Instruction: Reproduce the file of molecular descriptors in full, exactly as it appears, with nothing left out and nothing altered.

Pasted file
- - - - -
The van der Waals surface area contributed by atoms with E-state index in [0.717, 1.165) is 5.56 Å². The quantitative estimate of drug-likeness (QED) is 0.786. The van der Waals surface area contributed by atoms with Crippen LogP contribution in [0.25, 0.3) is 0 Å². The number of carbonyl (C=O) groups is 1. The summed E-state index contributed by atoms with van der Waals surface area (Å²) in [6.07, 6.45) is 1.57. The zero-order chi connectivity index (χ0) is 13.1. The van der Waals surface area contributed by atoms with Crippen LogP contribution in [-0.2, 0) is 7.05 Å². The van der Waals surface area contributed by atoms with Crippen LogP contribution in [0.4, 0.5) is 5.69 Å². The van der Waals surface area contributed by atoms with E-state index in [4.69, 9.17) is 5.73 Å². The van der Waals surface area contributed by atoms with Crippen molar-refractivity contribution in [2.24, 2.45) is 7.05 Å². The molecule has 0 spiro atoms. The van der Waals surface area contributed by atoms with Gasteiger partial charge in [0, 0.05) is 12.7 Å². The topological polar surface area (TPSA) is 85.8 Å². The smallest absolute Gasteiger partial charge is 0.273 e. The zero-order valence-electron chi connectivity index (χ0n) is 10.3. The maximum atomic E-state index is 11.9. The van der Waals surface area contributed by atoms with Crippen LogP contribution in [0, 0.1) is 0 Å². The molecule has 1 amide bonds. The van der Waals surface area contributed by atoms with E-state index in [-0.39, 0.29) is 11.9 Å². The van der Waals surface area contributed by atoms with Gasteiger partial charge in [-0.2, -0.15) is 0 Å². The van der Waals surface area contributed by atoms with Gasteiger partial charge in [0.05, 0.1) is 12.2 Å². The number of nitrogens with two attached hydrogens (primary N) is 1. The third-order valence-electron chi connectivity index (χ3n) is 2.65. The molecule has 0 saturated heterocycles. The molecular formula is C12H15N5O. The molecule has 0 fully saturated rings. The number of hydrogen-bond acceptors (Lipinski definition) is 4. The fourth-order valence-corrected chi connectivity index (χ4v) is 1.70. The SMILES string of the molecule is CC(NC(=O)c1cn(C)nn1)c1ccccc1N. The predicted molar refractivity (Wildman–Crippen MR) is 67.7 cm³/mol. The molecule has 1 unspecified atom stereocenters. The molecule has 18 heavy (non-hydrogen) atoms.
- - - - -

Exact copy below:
The van der Waals surface area contributed by atoms with E-state index in [0.717, 1.165) is 5.56 Å². The quantitative estimate of drug-likeness (QED) is 0.786. The van der Waals surface area contributed by atoms with Crippen LogP contribution in [0.25, 0.3) is 0 Å². The number of carbonyl (C=O) groups is 1. The summed E-state index contributed by atoms with van der Waals surface area (Å²) in [6.07, 6.45) is 1.57. The zero-order chi connectivity index (χ0) is 13.1. The van der Waals surface area contributed by atoms with Crippen LogP contribution in [-0.2, 0) is 7.05 Å². The van der Waals surface area contributed by atoms with Crippen LogP contribution in [0.4, 0.5) is 5.69 Å². The van der Waals surface area contributed by atoms with E-state index in [4.69, 9.17) is 5.73 Å². The van der Waals surface area contributed by atoms with Crippen molar-refractivity contribution in [2.24, 2.45) is 7.05 Å². The molecule has 0 spiro atoms. The van der Waals surface area contributed by atoms with Gasteiger partial charge in [0, 0.05) is 12.7 Å². The topological polar surface area (TPSA) is 85.8 Å². The smallest absolute Gasteiger partial charge is 0.273 e. The zero-order valence-electron chi connectivity index (χ0n) is 10.3. The maximum atomic E-state index is 11.9. The van der Waals surface area contributed by atoms with Crippen LogP contribution in [0, 0.1) is 0 Å². The molecule has 1 amide bonds. The van der Waals surface area contributed by atoms with E-state index in [-0.39, 0.29) is 11.9 Å². The van der Waals surface area contributed by atoms with Gasteiger partial charge in [-0.2, -0.15) is 0 Å². The van der Waals surface area contributed by atoms with Gasteiger partial charge in [0.05, 0.1) is 12.2 Å². The number of nitrogens with two attached hydrogens (primary N) is 1. The third-order valence-electron chi connectivity index (χ3n) is 2.65. The molecule has 0 saturated heterocycles. The molecular formula is C12H15N5O. The molecule has 0 fully saturated rings. The number of hydrogen-bond acceptors (Lipinski definition) is 4. The fourth-order valence-corrected chi connectivity index (χ4v) is 1.70. The SMILES string of the molecule is CC(NC(=O)c1cn(C)nn1)c1ccccc1N. The predicted molar refractivity (Wildman–Crippen MR) is 67.7 cm³/mol. The molecule has 1 unspecified atom stereocenters. The molecule has 18 heavy (non-hydrogen) atoms.